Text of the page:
Lately I’ve been hearing a lot of “removal is bad in Ixalan.” The truth is that removal in general is excellent in Ixalan. It breaks up tribal synergies, and punishes your opponent for suiting up their creatures with One With the Wind, Mark of the Vampire, or Pirate’s Cutlass. What people should really be saying is that, “the common removal spells in particular are bad in Ixalan.” They’re overpriced and trading down on mana can be punishing in a fast format. Walk the Plank is one of the few removal spells in Ixalan that tends to trade up in mana. It can take out a giant Dinosaur or a creature with an Aura.
Honorable Mention: Tilonalli’s Knight.
I’m continuously impressed by Tilonalli’s Knight. Early plays are crucial, and one that hits hard and is difficult to trade with can be a high pick. It’s a staple card of one of my favorite archetypes: W/R Dinosaurs.
When I saw Waker of the Wilds in the Ixalan spoiler, I was floored. It looked like one of the best Limited cards of all time! Since then, my enthusiasm has cooled a little bit, since many games don’t go long enough for Waker to operate at full value. That said, it’s still a bomb card that will win you the game when it—and you—both survive. Pass with all of your mana available, and dump it during combat or at the end of the turn into making giant creatures. You can even add counters to an already-awakened land, which makes it nearly impossible for your opponent to block profitably. All that, and it still has respectable stats and a good creature type! It does come up that Walk the Plank cannot kill Waker of the Wilds.
Honorable Mention: Territorial Hammerskull
Hammerskull is one of the best aggressive creatures in a format where you want to be aggressive. It’s at its best in W/R Dinosaur aggro, but is strong enough to be a good addition to any white deck. It takes away the opponent’s ability to block, forcing them into a race that you’re much better equipped to win.
I’m starting to sound like a broken record, but first-pick Territorial Hammerskull is a great way to start a Draft.
Honorable Mention: Vance’s Blasting Cannons.
Blasting Cannons is a decent card in its own right, but a huge appeal of taking it is that—assuming it’s a live Draft—the players near you will see you choosing a red double-faced card. At that point, it’s in your neighbors’ best interest not to fight with you over the color red, and it will increase your chances of being passed good cards. This effect is a pretty big deal, but probably not strong enough that you should take Blasting Cannons over a truly great card.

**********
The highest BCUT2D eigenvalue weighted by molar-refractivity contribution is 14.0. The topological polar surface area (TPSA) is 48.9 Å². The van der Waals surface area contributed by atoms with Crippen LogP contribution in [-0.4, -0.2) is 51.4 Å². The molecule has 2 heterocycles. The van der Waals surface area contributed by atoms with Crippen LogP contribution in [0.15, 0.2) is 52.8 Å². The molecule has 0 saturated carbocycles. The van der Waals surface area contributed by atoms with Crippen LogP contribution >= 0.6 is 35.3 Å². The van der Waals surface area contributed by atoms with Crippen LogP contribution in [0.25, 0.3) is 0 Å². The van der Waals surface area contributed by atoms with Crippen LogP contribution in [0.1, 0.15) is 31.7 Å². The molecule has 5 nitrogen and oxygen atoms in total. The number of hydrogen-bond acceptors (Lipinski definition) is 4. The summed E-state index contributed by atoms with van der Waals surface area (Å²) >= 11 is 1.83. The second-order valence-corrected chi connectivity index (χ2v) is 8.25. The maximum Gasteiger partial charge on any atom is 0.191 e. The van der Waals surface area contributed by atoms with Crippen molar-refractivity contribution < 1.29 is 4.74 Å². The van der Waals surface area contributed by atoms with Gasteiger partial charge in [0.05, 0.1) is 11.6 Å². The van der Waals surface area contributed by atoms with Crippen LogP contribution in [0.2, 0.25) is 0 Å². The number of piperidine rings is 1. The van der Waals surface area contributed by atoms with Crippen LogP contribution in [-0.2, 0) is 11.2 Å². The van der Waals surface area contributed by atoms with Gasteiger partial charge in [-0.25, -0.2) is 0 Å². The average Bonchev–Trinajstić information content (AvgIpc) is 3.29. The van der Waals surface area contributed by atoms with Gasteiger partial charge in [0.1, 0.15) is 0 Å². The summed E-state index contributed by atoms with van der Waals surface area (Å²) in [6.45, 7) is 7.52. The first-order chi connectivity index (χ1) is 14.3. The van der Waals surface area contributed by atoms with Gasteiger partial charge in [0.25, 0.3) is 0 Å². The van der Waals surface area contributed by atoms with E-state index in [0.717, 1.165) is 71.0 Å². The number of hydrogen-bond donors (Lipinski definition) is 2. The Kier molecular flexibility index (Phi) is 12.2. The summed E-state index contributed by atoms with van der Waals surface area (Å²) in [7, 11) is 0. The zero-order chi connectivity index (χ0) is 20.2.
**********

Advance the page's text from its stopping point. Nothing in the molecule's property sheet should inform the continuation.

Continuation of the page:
Settle the Wreckage is fantastic. If your opponent knew ahead of time that it was in your deck, it would still be a premium removal spell. In the real world, where it’s usually a surprise the first time you cast it, it can win the game all on its own. If you play against a strong player, it may be worth making some small sacrifices to disguise your trap. (In other words, if you attack with all of your creatures when you’re at 1 life, they might suspect that something’s fishy.)
Honorable Mention: Seeker’s Squire
Explore is valuable, as are 2-mana plays. Seeing a Squire in your opening hand increases your confidence that you’ll hit your land drops and come out smoothly. It’s strong enough to go in any black deck, regardless of tribal synergies.
Ixalan is a tribal set, but some creatures are just too good to pass up. In a format with a lower-than-normal power level, Air Elemental can totally take over games. It’s also nice to start with a card that can go in any color combination that includes blue.
Honorable Mention: Pounce.
Past Air Elemental, this pack is pretty weak. Pounce is a situational removal spell that will often, but not always, do the job you want it to do. Still, it’s mana efficient and the upside is high, especially if you can live the dream of killing your opponent’s creature while also triggering enrage. Pounce goes up in value if your opponent is using Pious Interdiction to answer your big creatures.